Wednesday, November 21, 2007

Mass Effect or Rock Band?

That is what I said to myself when I got home from the store yesterday.

Decisions, decisions...

I started with Rock Band -- we had a full band waiting to play (myself, husband, sister and brother-in-law). I needed to set everything up before they came over. (i.e. I wanted the drums all to myself)

Having 4 friends rocking out is really a blast! My sister thinks we should dress up and do a show on Thanksgiving for our family. I'm not sure, will they appreciate our musical talent?

Can someone tell me how to stop playing the same songs over and over again? If I have to sing In Bloom one more time...

My sister and her husband went home after a few hours of rocking and it was on to Mass Effect. It looks great! Only problem... How do I play? KOTOR is one of my favorite games of all time and so far this game feels more like Halo than role playing... Need to work on using powers better... I figured out the equipment screen though!

I couldn't agree with Penny Arcade more :P (read all 3)

Whatever happened to sustainable pace?

Who practices sustainable pace?

Development is an art. Its a mental challenge (emotion if you pair). As a day goes by, an individuals definition of quality changes depending on their mood and energy.

Over short periods of time a team can keep up long hours; especially if there is positive momentum or results in sight.

But permanent hours to get more out the door? Does this really work with out sacrificing quality and practices?

How many times are corners cut to meet a deadline? Was it ever too much to write that test first? Was code copied without refactoring to remove duplication? Is there spike code in production cause it worked?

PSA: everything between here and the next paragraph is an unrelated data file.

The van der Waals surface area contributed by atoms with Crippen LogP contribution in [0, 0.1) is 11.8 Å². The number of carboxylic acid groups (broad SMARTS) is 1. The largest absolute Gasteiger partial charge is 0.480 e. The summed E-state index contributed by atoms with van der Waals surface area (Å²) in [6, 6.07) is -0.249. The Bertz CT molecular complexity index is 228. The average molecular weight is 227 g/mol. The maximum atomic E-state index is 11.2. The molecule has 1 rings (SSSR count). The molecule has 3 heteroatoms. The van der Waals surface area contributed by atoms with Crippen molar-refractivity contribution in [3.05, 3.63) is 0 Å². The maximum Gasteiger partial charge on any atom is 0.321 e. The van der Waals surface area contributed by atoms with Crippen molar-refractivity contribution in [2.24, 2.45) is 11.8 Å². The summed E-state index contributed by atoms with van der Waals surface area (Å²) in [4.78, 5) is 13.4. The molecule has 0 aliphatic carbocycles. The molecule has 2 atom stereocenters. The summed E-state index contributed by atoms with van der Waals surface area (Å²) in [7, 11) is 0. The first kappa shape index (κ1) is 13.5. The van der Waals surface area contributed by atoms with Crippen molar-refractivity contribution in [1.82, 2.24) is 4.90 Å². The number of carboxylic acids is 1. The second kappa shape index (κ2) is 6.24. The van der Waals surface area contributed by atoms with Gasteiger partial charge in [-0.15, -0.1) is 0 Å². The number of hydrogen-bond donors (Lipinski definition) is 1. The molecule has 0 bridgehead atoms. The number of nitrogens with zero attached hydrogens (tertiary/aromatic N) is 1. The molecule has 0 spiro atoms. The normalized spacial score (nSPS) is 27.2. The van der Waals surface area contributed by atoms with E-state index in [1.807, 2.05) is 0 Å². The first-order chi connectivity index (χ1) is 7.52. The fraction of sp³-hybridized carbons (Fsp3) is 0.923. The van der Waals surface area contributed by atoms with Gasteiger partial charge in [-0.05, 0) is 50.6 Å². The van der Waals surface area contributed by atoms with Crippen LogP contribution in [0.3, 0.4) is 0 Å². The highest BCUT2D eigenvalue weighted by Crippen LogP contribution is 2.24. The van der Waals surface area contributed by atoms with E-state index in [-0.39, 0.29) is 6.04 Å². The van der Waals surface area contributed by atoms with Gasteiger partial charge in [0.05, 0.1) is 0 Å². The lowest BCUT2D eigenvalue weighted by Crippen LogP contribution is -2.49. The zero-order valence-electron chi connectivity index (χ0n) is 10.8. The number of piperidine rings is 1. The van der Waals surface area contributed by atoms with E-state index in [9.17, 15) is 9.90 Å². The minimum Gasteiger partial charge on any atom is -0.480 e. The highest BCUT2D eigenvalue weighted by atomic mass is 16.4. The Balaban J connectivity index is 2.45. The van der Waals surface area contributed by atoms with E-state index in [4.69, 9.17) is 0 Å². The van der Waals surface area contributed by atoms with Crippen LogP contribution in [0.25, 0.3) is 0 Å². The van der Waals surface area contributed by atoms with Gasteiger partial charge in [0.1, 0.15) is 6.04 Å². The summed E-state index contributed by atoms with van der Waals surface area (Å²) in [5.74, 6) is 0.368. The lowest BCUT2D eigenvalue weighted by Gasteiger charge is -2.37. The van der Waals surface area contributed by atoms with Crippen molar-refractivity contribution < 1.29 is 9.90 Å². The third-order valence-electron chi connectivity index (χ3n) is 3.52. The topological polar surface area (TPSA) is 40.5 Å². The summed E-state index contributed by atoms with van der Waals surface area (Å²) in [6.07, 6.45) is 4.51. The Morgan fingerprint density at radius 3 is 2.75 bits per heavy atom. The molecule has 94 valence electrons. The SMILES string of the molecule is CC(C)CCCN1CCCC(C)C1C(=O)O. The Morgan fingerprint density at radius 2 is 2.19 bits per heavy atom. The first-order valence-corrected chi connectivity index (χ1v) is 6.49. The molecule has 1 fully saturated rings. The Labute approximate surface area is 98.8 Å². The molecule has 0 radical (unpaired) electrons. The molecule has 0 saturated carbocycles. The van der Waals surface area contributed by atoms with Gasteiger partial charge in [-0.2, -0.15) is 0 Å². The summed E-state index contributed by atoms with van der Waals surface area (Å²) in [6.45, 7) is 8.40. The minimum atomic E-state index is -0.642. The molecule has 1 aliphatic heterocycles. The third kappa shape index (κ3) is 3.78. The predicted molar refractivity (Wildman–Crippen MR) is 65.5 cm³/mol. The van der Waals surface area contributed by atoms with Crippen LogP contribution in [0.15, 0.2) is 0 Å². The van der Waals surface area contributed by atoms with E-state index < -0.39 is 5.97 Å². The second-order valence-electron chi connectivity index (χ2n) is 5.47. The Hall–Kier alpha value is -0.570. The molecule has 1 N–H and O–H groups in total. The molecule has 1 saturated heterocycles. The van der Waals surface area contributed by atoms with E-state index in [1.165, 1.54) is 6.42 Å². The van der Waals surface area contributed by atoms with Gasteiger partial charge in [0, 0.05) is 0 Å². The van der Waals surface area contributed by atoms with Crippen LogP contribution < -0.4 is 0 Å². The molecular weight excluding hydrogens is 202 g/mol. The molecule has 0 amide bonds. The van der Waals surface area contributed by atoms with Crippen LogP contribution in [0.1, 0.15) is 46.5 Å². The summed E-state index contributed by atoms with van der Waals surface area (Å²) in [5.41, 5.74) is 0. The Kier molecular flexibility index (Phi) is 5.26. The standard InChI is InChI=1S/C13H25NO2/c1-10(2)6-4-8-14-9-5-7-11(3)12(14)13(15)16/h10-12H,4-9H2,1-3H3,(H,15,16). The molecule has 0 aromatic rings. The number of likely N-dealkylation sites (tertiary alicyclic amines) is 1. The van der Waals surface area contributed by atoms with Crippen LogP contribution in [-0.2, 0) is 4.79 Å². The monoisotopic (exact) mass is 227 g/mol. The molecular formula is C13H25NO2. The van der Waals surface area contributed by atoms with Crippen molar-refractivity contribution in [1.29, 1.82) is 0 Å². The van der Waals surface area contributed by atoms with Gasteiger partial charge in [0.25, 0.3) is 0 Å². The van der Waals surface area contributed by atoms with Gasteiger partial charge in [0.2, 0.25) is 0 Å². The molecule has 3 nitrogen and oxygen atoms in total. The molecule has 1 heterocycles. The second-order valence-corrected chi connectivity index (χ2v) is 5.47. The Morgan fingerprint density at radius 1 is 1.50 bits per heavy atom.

Is that our risk to take?

Can a person control burnout or realize the compromises they make? People have an amazing ability to adapt to any situation. In a bad situation, we forget, we lie (mostly to ourselves), we ignore and we accept things we shouldn't.

Tuesday, November 20, 2007

Morning Scrum -- Remote Style

This is what life at Oxygen looks like in the morning (from the comfort of my home):

the joy of pair programming

I started speaking about pair programming because I didn't like it and I needed to understand this practice better.

Sometimes I still don't.

But, I admit this:
Pairing is a great practice.

Great, but surprisingly difficult.

The ideal pairing situation requires both people to be expert developers. They need to be open to the other person's idea. And in this case (expert developers with good, strong opinions), its likely to bring pain.

If the pair is not parallel in skill (which is often the case), the stronger person must slow down and take on a mentoring role. Being a mentor when you want to be as productive as possible is frustrating. Many developers are poor teachers, but communication and discussing ideas is key to creating a great solution.

Every person you work with is different and you create a unique pair. You will go at different speeds, create different designs, even make different jokes.